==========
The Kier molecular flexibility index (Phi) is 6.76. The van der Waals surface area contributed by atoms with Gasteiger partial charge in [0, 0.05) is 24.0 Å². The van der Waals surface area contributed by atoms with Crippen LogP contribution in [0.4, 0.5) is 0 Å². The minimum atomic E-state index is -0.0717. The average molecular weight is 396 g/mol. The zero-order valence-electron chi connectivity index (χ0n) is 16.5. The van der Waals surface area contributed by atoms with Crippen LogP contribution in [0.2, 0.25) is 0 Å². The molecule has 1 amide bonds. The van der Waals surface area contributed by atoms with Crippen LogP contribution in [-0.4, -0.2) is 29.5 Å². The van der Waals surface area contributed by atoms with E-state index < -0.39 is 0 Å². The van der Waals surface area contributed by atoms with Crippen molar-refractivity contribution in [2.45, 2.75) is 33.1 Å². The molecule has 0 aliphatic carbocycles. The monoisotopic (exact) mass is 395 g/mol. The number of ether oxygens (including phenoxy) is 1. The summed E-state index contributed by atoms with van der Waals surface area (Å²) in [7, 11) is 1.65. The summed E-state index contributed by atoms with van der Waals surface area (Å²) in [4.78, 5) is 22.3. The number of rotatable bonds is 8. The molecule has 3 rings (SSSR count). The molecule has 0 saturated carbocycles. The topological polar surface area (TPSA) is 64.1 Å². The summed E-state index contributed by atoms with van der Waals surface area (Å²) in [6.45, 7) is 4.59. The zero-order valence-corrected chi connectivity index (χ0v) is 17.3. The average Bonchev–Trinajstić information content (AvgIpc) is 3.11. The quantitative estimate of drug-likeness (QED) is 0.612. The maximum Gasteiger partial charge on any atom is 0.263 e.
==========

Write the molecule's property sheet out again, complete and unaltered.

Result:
The Kier molecular flexibility index (Phi) is 6.76. The van der Waals surface area contributed by atoms with Gasteiger partial charge in [0, 0.05) is 24.0 Å². The van der Waals surface area contributed by atoms with Crippen LogP contribution in [0.4, 0.5) is 0 Å². The minimum atomic E-state index is -0.0717. The average molecular weight is 396 g/mol. The zero-order valence-electron chi connectivity index (χ0n) is 16.5. The van der Waals surface area contributed by atoms with Crippen LogP contribution in [0.2, 0.25) is 0 Å². The molecule has 1 amide bonds. The van der Waals surface area contributed by atoms with Crippen LogP contribution in [-0.4, -0.2) is 29.5 Å². The van der Waals surface area contributed by atoms with E-state index < -0.39 is 0 Å². The van der Waals surface area contributed by atoms with Crippen molar-refractivity contribution in [2.45, 2.75) is 33.1 Å². The molecule has 0 aliphatic carbocycles. The monoisotopic (exact) mass is 395 g/mol. The number of ether oxygens (including phenoxy) is 1. The summed E-state index contributed by atoms with van der Waals surface area (Å²) in [7, 11) is 1.65. The summed E-state index contributed by atoms with van der Waals surface area (Å²) in [4.78, 5) is 22.3. The number of rotatable bonds is 8. The molecule has 3 rings (SSSR count). The molecule has 0 saturated carbocycles. The topological polar surface area (TPSA) is 64.1 Å². The summed E-state index contributed by atoms with van der Waals surface area (Å²) in [6.45, 7) is 4.59. The zero-order valence-corrected chi connectivity index (χ0v) is 17.3. The average Bonchev–Trinajstić information content (AvgIpc) is 3.11. The quantitative estimate of drug-likeness (QED) is 0.612. The maximum Gasteiger partial charge on any atom is 0.263 e.